Date of Graduation


Document Type


Degree Type



College of Education and Human Services


Counseling, Rehabilitation Counseling & Counseling Psychology

Committee Chair

James Bartee

Committee Member

Jeffrey Daniels

Committee Member

Margaret K. Glenn

Committee Member

Cecil Pollard

Committee Member

Joseph R. Scotti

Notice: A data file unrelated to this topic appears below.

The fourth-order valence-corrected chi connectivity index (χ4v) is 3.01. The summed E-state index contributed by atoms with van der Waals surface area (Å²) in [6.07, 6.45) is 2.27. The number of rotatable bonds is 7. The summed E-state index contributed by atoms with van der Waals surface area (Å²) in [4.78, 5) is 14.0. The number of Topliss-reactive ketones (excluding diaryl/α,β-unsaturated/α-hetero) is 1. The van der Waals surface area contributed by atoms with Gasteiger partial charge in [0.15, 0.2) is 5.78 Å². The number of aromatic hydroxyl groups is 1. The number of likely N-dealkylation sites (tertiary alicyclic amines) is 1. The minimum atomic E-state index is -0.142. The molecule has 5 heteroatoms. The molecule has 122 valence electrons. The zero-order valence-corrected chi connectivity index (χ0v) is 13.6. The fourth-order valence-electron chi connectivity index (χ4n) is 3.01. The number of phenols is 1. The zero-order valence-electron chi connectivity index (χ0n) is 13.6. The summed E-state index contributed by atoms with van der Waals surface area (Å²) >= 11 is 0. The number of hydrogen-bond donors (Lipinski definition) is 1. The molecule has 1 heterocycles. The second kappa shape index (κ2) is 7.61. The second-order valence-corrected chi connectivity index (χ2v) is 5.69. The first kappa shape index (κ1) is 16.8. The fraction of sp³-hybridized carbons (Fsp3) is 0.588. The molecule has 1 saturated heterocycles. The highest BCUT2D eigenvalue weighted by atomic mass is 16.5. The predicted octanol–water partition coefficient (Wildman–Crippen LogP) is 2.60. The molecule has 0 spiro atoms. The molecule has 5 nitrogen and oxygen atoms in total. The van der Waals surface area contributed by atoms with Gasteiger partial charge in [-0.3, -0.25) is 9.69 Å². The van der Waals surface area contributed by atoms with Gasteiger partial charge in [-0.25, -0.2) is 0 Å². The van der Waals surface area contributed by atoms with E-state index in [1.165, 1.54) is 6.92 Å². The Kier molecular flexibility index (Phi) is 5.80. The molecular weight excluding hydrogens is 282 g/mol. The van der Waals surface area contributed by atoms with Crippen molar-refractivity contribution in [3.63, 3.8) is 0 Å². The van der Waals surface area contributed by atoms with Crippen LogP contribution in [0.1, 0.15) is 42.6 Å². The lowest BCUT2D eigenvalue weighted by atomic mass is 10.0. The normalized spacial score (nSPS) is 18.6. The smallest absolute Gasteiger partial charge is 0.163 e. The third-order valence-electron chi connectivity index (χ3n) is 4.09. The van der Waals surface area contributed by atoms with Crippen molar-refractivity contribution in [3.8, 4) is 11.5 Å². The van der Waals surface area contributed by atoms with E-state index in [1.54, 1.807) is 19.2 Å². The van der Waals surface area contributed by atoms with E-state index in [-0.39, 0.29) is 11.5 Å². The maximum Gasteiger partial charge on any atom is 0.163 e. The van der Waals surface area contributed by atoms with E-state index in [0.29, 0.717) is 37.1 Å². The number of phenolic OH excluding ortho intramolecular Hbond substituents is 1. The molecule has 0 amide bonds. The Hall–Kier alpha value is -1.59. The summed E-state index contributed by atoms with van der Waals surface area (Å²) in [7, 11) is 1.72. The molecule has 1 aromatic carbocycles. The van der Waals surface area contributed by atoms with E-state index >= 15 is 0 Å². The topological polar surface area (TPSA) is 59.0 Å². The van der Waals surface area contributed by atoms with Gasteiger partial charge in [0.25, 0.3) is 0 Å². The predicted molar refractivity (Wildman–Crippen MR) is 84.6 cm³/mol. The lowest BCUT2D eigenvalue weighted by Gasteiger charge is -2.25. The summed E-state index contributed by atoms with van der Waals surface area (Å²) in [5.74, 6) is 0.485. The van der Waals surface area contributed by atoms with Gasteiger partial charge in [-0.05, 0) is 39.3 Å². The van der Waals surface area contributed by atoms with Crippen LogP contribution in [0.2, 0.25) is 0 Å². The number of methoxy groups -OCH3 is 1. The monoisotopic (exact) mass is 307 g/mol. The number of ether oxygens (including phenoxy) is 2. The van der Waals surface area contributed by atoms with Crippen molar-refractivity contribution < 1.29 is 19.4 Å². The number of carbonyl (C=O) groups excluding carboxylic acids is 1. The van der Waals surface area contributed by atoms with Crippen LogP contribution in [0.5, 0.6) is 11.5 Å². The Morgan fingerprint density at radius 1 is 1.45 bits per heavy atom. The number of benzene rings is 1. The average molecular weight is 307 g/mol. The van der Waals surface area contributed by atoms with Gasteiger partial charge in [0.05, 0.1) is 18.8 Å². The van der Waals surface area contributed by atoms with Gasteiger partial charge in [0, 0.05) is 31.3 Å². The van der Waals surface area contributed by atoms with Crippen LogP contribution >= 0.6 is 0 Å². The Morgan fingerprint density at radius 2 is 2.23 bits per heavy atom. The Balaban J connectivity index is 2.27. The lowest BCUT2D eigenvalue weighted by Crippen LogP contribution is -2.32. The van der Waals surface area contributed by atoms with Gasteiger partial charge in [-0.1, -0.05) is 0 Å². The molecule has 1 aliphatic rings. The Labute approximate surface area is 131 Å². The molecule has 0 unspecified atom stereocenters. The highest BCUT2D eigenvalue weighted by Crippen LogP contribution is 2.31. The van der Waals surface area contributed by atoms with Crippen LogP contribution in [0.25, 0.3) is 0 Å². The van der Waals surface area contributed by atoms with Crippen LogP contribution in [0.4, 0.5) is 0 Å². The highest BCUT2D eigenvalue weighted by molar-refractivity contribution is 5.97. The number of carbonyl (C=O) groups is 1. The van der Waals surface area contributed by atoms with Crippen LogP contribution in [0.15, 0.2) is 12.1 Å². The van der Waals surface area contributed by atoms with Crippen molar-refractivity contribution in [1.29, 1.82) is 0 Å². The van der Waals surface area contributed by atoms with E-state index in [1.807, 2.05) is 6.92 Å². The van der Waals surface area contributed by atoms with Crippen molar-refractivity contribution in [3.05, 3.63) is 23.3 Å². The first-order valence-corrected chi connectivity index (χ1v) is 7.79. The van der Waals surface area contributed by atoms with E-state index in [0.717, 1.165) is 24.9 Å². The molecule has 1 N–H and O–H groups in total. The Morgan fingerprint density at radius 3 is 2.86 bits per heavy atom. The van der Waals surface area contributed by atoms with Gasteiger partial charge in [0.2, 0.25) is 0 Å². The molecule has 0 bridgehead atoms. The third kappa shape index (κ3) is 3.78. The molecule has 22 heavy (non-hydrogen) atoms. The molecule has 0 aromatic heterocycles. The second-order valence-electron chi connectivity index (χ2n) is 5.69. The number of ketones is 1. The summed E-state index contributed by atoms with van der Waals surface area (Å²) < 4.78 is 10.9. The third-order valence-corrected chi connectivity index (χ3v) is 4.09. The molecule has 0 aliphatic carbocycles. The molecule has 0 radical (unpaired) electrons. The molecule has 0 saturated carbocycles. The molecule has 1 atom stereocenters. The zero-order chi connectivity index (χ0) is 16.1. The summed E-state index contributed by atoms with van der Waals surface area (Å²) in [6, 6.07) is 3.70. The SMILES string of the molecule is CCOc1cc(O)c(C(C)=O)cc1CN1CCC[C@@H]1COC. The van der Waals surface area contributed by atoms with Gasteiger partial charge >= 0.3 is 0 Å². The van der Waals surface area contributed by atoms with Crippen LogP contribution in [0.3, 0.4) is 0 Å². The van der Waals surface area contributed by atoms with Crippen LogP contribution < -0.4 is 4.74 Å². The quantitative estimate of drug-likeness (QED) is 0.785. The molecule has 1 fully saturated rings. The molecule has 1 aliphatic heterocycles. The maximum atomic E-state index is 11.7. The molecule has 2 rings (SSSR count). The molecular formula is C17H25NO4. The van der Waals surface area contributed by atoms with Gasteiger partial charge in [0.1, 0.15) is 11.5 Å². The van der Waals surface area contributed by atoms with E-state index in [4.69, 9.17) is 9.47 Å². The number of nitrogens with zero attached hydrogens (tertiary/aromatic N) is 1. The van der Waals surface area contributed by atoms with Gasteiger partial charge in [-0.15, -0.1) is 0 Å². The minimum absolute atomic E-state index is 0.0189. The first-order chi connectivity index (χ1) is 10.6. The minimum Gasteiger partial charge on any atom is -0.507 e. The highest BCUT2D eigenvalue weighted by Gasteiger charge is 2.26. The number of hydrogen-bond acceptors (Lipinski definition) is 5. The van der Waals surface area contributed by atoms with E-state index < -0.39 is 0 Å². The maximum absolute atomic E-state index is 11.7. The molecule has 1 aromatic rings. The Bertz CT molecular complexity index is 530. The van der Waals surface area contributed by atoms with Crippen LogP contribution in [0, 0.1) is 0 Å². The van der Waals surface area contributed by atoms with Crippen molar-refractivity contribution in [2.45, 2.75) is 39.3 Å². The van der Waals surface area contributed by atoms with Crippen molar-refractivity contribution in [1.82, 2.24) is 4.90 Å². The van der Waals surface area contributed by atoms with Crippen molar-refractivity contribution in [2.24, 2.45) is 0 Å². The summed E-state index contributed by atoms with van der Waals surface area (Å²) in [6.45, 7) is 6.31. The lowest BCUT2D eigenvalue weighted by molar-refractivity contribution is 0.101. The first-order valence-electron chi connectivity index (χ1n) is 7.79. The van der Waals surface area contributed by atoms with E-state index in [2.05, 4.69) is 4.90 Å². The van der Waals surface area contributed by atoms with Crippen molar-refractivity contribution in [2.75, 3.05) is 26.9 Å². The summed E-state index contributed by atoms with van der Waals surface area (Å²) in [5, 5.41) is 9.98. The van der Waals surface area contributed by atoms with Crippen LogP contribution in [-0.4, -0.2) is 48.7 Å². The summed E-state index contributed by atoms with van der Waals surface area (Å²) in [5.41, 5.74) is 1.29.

Depressed smokers are a group of individuals whose health and overall functioning can benefit from interventions aimed to enhance well-being. Researchers have recently found significant relations between positive affect and smoking cessation success, and between low affect and smoking relapse, and unsuccessful abstinence (Cook et al., 2010; Leventhal et al., 2008, 2009; Niemiec, 2010). The examination of the effects of happiness interventions for a population considered to be “underserved” has only just begun (Borrelli, 2010, p. 2; Kahler et al., 2013). In this study, the independent variable was a happiness intervention and the outcome variables were psychological well-being and motivation to quit smoking. Using motivation to quit as a definition of success for smokers, this study included smokers who could benefit from treatment, yet who may not be ready to begin smoking cessation treatment. Smokers with depression who were interested in self-administering a happiness intervention, known at West Virginia University as the chillPACK, were randomly assigned to the treatment group with the chillPACK or to a comparison condition. Both groups were instructed to report their time spent completing activities intended to enhance their happiness. It was hypothesized that increases in psychological well-being and motivation to quit smoking from baseline to post-treatment would be greater in the treatment group compared to the comparison group. Although the hypothesized group differences over time were not supported, results showed improvements over time on measures of psychological well-being and motivation to quit smoking for all participants who completed the study. Results also showed relationships between minutes completing positive activities and satisfaction with life and motivation to quit smoking after the study period. Non-white participants who were relatively less stressed and higher in motivation to quit smoking prior to the study period were more likely to spend time completing positive activities. The findings from this study may improve our understanding of ways to: (a) increase psychological well-being and motivation to quit smoking among depressed smokers, (b) advance the design of specialized smoking cessation treatments for depressed smokers, and (c) decrease the considerable public health burden associated with depression, smoking, and the comorbidity of depression and smoking.